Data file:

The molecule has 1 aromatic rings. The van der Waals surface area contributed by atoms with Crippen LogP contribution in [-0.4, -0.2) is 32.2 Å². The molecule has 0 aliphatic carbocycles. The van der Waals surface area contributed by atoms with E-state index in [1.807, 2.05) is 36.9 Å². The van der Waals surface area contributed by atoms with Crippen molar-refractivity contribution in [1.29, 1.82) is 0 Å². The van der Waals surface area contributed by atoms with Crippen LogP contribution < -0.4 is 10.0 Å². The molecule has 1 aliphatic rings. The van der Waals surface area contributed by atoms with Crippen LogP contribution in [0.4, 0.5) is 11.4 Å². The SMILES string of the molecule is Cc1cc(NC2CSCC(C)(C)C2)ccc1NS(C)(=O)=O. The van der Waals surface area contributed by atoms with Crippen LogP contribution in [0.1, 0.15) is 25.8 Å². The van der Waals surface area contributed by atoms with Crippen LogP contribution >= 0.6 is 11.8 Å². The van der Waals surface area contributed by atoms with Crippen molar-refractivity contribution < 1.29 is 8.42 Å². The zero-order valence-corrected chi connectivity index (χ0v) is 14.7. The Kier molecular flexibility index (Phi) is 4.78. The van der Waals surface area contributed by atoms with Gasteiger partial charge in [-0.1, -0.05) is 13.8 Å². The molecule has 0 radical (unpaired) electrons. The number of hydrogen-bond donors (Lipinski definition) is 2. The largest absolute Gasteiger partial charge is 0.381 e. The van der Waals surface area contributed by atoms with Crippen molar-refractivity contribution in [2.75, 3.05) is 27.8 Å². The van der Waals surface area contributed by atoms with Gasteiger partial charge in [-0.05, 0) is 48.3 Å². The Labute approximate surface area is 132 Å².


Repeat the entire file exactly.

The molecule has 1 aromatic rings. The van der Waals surface area contributed by atoms with Crippen LogP contribution in [-0.4, -0.2) is 32.2 Å². The molecule has 0 aliphatic carbocycles. The van der Waals surface area contributed by atoms with E-state index in [1.807, 2.05) is 36.9 Å². The van der Waals surface area contributed by atoms with Crippen molar-refractivity contribution in [1.29, 1.82) is 0 Å². The van der Waals surface area contributed by atoms with Crippen LogP contribution < -0.4 is 10.0 Å². The molecule has 1 aliphatic rings. The van der Waals surface area contributed by atoms with Crippen LogP contribution in [0.4, 0.5) is 11.4 Å². The SMILES string of the molecule is Cc1cc(NC2CSCC(C)(C)C2)ccc1NS(C)(=O)=O. The van der Waals surface area contributed by atoms with Crippen LogP contribution in [0.1, 0.15) is 25.8 Å². The van der Waals surface area contributed by atoms with Crippen LogP contribution >= 0.6 is 11.8 Å². The van der Waals surface area contributed by atoms with Crippen molar-refractivity contribution < 1.29 is 8.42 Å². The zero-order valence-corrected chi connectivity index (χ0v) is 14.7. The Kier molecular flexibility index (Phi) is 4.78. The van der Waals surface area contributed by atoms with Gasteiger partial charge in [-0.1, -0.05) is 13.8 Å². The molecule has 0 radical (unpaired) electrons. The number of hydrogen-bond donors (Lipinski definition) is 2. The largest absolute Gasteiger partial charge is 0.381 e. The van der Waals surface area contributed by atoms with Crippen molar-refractivity contribution in [2.75, 3.05) is 27.8 Å². The van der Waals surface area contributed by atoms with Gasteiger partial charge in [-0.05, 0) is 48.3 Å². The Labute approximate surface area is 132 Å².